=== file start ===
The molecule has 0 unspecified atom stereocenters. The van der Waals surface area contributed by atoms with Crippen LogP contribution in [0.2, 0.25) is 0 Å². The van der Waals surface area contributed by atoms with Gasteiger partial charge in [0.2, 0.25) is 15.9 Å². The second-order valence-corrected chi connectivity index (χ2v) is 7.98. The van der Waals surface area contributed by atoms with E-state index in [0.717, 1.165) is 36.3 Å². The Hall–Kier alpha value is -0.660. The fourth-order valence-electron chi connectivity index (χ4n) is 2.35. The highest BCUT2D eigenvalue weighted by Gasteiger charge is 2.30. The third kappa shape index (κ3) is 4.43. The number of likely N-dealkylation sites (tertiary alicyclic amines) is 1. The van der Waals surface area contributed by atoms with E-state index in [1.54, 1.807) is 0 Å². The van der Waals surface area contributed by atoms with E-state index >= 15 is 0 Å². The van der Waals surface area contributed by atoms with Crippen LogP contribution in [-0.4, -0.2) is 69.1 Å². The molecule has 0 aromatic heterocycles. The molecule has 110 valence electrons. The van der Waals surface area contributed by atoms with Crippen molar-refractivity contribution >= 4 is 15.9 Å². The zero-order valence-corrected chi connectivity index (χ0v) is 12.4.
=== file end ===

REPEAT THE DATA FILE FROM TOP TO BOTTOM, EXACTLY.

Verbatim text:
The molecule has 0 unspecified atom stereocenters. The van der Waals surface area contributed by atoms with Crippen LogP contribution in [0.2, 0.25) is 0 Å². The van der Waals surface area contributed by atoms with Gasteiger partial charge in [0.2, 0.25) is 15.9 Å². The second-order valence-corrected chi connectivity index (χ2v) is 7.98. The van der Waals surface area contributed by atoms with E-state index in [0.717, 1.165) is 36.3 Å². The Hall–Kier alpha value is -0.660. The fourth-order valence-electron chi connectivity index (χ4n) is 2.35. The highest BCUT2D eigenvalue weighted by Gasteiger charge is 2.30. The third kappa shape index (κ3) is 4.43. The number of likely N-dealkylation sites (tertiary alicyclic amines) is 1. The van der Waals surface area contributed by atoms with E-state index in [1.54, 1.807) is 0 Å². The van der Waals surface area contributed by atoms with E-state index >= 15 is 0 Å². The van der Waals surface area contributed by atoms with Crippen LogP contribution in [-0.4, -0.2) is 69.1 Å². The molecule has 0 aromatic heterocycles. The molecule has 110 valence electrons. The van der Waals surface area contributed by atoms with Crippen molar-refractivity contribution >= 4 is 15.9 Å². The zero-order valence-corrected chi connectivity index (χ0v) is 12.4.